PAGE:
Can Cats Get Hiccups

Cats are known for their curious and sometimes quirky behaviours, but one that might catch you off guard is when your feline friend starts to hiccup. Yes, cats can get hiccups, just like humans.

While it’s not uncommon, it can be a bit puzzling for cat owners. In this comprehensive article, we will delve into the fascinating world of cat hiccups, exploring the causes, potential concerns, treatment options, and what you can do to keep your cat comfortable.


Understanding Cat Hiccups:


What Are Hiccups?

Hiccups, or singultus, are involuntary contractions or spasms of the diaphragm muscle, followed by a quick closure of their vocal cords, resulting in the familiar “hic” sound. This phenomenon occurs in both humans and animals, including cats.

How Do Cat Hiccups Manifest?

When a cat hiccups, you may notice a few distinctive signs:

  1. Sound:
  • Cats often produce a soft “hic” sound during a hiccuping episode, but it’s not always pronounced or easily audible. The sound can vary between individual cats, and some may have hiccups that are more noticeable than others.
  • The “hic” sound in cats is a result of the abrupt closure of their vocal cords when the diaphragm contracts involuntarily. However, it’s important to note that this sound might not always be as distinct or loud as human hiccups.


  1. Movement:
  • When a cat experiences hiccups, you may observe visible, involuntary movements in their abdominal area. These movements are caused by the contractions of the diaphragm muscle.
  • The diaphragm is the dome-shaped muscle located between the chest and abdominal cavities. When it contracts during a hiccup, it causes a brief spasm or twitch in the abdominal region. This movement is usually noticeable and can be a visual indicator that your cat is hiccuping.


  1. Frequency:
  • Cat hiccups typically occur in a series, with several hiccups happening in quick succession. It’s common for a cat to experience multiple hiccups within a short time frame.
  • The frequency of cat hiccups can vary from one episode to another. Some cats may have hiccups that occur more frequently, while others might experience them less often. The number of hiccups in each series can also vary.
  1. Duration:
  • Each individual hiccup in cats is relatively short in duration, often lasting only a fraction of a second. Unlike human hiccups, which can sometimes be more prolonged and uncomfortable, cat hiccups are usually brief and less bothersome to the animal.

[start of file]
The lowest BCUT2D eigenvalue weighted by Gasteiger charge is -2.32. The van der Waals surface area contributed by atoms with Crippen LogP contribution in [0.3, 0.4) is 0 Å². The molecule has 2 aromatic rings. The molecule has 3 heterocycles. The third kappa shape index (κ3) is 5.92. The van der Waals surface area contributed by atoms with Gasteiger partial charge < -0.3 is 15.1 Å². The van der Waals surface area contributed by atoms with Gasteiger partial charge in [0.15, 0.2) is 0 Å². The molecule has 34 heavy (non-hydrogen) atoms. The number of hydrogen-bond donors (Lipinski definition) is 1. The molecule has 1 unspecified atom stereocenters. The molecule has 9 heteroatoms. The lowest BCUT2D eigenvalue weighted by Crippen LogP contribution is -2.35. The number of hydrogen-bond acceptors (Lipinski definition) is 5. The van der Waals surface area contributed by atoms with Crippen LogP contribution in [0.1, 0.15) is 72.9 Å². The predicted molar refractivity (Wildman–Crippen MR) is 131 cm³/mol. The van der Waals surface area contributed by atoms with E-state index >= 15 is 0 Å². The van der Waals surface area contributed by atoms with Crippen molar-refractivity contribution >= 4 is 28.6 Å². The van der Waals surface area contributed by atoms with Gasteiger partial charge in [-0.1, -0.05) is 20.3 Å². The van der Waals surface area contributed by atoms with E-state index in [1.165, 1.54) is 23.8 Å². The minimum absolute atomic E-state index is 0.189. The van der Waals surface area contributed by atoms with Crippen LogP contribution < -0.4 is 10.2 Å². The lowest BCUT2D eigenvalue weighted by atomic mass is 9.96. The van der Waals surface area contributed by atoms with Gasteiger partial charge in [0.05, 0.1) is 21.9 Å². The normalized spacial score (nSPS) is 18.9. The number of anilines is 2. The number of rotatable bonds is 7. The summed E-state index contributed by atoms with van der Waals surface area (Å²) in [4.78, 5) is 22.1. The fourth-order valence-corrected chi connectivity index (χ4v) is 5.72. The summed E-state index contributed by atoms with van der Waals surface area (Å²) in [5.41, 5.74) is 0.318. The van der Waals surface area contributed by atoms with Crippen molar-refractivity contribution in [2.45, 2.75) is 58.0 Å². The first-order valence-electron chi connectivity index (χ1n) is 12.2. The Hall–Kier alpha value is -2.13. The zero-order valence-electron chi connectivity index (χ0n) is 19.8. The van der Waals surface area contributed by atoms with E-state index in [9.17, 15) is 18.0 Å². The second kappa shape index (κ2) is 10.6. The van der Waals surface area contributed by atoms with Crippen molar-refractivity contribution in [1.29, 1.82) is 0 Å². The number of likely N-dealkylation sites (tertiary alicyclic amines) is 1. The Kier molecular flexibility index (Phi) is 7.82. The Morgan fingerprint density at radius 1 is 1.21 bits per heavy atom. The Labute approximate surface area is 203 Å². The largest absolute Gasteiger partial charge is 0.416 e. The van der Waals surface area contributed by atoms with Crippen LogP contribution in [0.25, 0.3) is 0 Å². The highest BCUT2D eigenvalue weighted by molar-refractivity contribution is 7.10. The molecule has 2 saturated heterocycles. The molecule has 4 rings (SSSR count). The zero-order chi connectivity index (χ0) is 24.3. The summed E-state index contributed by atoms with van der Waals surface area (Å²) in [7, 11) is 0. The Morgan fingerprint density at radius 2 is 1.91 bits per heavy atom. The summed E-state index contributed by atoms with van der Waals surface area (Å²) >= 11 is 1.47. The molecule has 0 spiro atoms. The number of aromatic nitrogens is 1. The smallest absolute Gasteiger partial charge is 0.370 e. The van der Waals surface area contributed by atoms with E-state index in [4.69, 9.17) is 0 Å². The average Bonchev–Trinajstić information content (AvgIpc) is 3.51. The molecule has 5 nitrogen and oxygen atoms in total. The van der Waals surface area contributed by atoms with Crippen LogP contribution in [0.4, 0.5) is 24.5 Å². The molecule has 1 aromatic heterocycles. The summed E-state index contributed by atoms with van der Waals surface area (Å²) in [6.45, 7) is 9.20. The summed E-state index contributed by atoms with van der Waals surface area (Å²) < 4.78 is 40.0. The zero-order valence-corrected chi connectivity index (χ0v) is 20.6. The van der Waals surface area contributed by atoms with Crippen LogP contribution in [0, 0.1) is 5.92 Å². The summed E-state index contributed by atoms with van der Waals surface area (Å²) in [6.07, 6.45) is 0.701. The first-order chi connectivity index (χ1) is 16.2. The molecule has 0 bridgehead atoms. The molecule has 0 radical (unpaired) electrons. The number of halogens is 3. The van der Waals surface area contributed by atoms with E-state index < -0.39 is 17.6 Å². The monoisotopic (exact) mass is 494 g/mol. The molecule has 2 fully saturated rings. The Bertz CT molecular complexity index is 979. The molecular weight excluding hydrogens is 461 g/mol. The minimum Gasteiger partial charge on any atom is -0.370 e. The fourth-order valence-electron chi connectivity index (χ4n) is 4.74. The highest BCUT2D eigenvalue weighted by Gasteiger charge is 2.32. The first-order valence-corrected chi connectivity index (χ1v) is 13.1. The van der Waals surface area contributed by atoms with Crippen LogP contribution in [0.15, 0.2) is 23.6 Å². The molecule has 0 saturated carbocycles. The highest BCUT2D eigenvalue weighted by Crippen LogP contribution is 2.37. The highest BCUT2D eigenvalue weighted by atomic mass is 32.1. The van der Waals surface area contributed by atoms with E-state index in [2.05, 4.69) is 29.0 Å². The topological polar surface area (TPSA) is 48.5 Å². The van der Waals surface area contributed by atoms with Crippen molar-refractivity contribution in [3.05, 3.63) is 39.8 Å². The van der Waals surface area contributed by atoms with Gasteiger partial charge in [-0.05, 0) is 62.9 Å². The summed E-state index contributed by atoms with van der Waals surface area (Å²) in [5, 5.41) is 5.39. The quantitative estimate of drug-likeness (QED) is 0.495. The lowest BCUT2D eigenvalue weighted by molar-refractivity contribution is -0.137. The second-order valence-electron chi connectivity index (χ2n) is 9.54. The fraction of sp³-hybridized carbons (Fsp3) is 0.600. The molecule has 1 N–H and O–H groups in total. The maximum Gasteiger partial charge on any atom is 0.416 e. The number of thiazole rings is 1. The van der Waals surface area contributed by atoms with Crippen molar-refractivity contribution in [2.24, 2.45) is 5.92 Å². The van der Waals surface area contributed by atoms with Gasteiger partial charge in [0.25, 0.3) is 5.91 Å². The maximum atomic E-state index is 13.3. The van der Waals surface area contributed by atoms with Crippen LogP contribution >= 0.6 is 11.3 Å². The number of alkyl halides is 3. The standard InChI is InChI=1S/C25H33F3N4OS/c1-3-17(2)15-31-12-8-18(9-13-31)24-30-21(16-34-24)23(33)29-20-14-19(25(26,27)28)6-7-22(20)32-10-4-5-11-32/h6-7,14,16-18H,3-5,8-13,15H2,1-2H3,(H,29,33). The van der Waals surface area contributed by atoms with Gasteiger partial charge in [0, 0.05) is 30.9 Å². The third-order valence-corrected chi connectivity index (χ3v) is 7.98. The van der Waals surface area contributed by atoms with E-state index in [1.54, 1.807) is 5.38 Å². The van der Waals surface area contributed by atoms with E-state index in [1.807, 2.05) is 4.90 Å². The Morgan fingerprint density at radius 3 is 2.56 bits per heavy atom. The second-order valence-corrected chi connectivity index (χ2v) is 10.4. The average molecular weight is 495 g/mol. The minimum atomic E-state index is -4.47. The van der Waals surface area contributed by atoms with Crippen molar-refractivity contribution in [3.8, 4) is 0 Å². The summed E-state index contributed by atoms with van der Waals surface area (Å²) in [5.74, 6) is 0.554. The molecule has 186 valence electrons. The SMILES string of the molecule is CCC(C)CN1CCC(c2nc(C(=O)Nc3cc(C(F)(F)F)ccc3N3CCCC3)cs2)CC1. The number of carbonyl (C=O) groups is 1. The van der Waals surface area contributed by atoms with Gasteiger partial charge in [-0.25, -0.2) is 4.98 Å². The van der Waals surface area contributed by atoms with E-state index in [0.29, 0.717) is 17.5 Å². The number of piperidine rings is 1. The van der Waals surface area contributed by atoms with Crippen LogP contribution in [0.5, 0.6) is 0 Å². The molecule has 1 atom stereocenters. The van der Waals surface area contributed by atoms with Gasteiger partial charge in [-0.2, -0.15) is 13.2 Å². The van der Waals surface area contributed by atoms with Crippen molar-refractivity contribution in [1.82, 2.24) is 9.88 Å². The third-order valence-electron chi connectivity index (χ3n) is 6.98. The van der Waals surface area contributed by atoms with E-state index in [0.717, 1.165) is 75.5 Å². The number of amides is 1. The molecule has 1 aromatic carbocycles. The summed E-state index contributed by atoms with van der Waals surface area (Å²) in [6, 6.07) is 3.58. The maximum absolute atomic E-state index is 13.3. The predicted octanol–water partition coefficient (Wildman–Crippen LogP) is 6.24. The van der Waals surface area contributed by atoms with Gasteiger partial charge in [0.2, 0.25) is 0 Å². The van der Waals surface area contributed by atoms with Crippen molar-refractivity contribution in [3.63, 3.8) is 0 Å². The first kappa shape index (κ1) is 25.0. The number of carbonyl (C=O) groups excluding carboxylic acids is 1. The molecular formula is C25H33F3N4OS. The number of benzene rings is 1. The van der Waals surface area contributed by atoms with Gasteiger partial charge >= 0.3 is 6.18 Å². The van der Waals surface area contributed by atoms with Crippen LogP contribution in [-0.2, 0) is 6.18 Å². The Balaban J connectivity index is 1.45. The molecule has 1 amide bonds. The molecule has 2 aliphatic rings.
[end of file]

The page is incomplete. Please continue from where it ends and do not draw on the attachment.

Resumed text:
• The brevity of cat hiccups is due to the rapid contraction and relaxation of the diaphragm muscle during the hiccuping episode.


Causes of Hiccups in Cats:


  1. Eating Too Quickly:
  • One of the most common causes of hiccups in cats is rapid eating. When a cat consumes its food too quickly, it often ingests air along with the food.
  • This excess air can lead to irritation of the diaphragm, the muscle responsible for breathing. The diaphragm contracts involuntarily during a hiccup, and the quick closure of the vocal cords produces the characteristic “hic” sound.
  • Cats that are enthusiastic eaters or have competition from other pets during mealtime may be more prone to this type of hiccup.


  1. Gastrointestinal Issues:
  • Digestive problems or discomfort in the gastrointestinal tract can contribute to hiccups in cats. This discomfort may arise from issues such as gas buildup or irritation in the stomach or oesophagus.
  • Gas in the gastrointestinal system can lead to bloating and discomfort, potentially triggering hiccups as the body attempts to expel the excess gas.
  • Irritation in the stomach or oesophagus can also lead to irregular muscle contractions, including those of the diaphragm, resulting in hiccups.


  1. Excitement or Stress:
  • Cats, like humans, can experience hiccups when they are excited or stressed. Emotional changes, whether positive (excitement) or negative (stress), can lead to alterations in breathing patterns.
  • These altered breathing patterns, often characterised by irregular inhalations, can provoke hiccups in some cats.
  • It’s worth noting that this type of hiccup is generally short-lived and not a cause for significant concern.


  1. Temperature Changes:
  • Sudden and significant temperature changes can occasionally trigger hiccups in cats. For instance, if a cat transitions from a warm environment to a colder one, or vice versa, it may experience a brief episode of hiccups.
  • Temperature-related hiccups in cats are typically mild and temporary, resolving once the cat’s body adjusts to the new conditions.
  1. Hairballs:
  • The process of a cat expelling a hairball can sometimes resemble hiccups. Hairballs occur when a cat ingests loose fur during grooming, and this fur accumulates in the stomach.
  • When the cat tries to expel the hairball, it may engage in retching and coughing, which can appear similar to hiccuping.
  • While hairball-related “hiccups” can be concerning to cat owners, they are generally part of the natural hairball elimination process.


  1. Hidden Health Issues:
  • In rare cases, persistent hiccups in cats may signal underlying health problems. These issues can range from respiratory conditions, such as asthma or bronchitis, to neurological disorders or gastrointestinal disorders.
  • If your cat experiences prolonged or severe hiccups, especially when accompanied by other concerning symptoms like difficulty breathing, vomiting, or lethargy, it’s essential to consult your personal veterinarian for a thorough examination and also appropriate diagnostic tests.



When to Be Concerned: